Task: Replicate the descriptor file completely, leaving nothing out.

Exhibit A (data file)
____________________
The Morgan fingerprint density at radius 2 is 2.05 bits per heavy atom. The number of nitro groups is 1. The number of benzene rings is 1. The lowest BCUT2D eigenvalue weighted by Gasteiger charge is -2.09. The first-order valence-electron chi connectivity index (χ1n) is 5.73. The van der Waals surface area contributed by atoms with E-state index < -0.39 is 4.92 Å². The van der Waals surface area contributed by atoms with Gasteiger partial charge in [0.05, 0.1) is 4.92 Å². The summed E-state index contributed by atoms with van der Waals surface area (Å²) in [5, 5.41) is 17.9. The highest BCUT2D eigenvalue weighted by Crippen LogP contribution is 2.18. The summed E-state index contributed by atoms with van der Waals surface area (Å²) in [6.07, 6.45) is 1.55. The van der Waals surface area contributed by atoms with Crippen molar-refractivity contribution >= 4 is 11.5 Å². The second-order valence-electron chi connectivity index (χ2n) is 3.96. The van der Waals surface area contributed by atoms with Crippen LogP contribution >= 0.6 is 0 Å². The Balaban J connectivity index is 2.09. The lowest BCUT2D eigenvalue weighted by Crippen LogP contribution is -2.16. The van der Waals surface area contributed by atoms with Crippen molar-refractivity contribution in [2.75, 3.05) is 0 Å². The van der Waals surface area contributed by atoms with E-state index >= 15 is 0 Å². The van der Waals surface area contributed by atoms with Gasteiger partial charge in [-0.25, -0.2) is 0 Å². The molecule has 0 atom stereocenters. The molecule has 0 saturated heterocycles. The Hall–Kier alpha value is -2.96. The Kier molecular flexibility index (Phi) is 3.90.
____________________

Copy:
The Morgan fingerprint density at radius 2 is 2.05 bits per heavy atom. The number of nitro groups is 1. The number of benzene rings is 1. The lowest BCUT2D eigenvalue weighted by Gasteiger charge is -2.09. The first-order valence-electron chi connectivity index (χ1n) is 5.73. The van der Waals surface area contributed by atoms with E-state index < -0.39 is 4.92 Å². The van der Waals surface area contributed by atoms with Gasteiger partial charge in [0.05, 0.1) is 4.92 Å². The summed E-state index contributed by atoms with van der Waals surface area (Å²) in [5, 5.41) is 17.9. The highest BCUT2D eigenvalue weighted by Crippen LogP contribution is 2.18. The summed E-state index contributed by atoms with van der Waals surface area (Å²) in [6.07, 6.45) is 1.55. The van der Waals surface area contributed by atoms with Crippen molar-refractivity contribution >= 4 is 11.5 Å². The second-order valence-electron chi connectivity index (χ2n) is 3.96. The van der Waals surface area contributed by atoms with Crippen LogP contribution >= 0.6 is 0 Å². The Balaban J connectivity index is 2.09. The lowest BCUT2D eigenvalue weighted by Crippen LogP contribution is -2.16. The van der Waals surface area contributed by atoms with Crippen molar-refractivity contribution in [2.75, 3.05) is 0 Å². The van der Waals surface area contributed by atoms with E-state index >= 15 is 0 Å². The van der Waals surface area contributed by atoms with Gasteiger partial charge in [-0.25, -0.2) is 0 Å². The molecule has 0 atom stereocenters. The molecule has 0 saturated heterocycles. The Hall–Kier alpha value is -2.96. The Kier molecular flexibility index (Phi) is 3.90.